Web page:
A 2014 report by Brazil’s truth commission blamed the dictatorship for at least 191 killings and 210 disappearances.

“It’s an astonishing document,” Pedro Dallari, the former head of that commission, told the G1 news website, calling on the armed forces to face up to their responsibility for such crimes.

In a front-page article, O Globo, one of Brazil’s leading newspapers, said the memo, which was published by the US state department in 2015 but only uncovered in Brazil this week, proved Geisel “gave the green light to savagery”.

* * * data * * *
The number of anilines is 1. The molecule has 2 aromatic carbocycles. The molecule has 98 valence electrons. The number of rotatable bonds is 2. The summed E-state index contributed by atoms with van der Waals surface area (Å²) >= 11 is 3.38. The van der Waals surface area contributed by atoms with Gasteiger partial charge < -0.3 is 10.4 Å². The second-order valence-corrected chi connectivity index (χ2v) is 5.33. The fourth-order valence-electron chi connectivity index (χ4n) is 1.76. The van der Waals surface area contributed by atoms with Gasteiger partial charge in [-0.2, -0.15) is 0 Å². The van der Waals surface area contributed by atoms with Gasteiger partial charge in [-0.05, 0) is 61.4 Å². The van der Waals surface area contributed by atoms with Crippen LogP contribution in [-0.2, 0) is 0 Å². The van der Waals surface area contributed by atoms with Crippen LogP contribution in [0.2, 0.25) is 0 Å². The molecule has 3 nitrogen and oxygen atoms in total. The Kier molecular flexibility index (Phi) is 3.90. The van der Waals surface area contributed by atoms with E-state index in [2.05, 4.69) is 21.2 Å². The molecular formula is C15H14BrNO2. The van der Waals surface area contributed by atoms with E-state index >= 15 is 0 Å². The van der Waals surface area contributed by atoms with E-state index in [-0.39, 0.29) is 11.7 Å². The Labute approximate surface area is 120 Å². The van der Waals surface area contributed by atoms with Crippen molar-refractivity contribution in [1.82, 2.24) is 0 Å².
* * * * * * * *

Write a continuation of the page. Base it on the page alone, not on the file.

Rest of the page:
Ricardo Noblat, a political commentator, claimed it gave the lie to the idea that “crazed and out of control” junior officials alone were responsible for the killing and torture. “[The memo] makes it clear Geisel did far more than simply tolerate the crimes committed by his colleagues in uniform. He knew about and authorized many of them.”

The focus on the junta’s murderous tactics comes amid an upsurge in support for rightwing politicians, some of whom, like presidential frontrunner Jair Bolsonaro, openly praise the dictatorship’s iron rule.

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Town & Country magazine’s withdrawal of an invitation after Bill Clinton accepted was plain rude – and bad party-planning

Monica Lewinsky

‘Monica Lewinsky is the rare media pariah to not just survive, but to use her notoriety for good.’ Photograph: Owen Kolasinski/BFA/REX/Shutterstock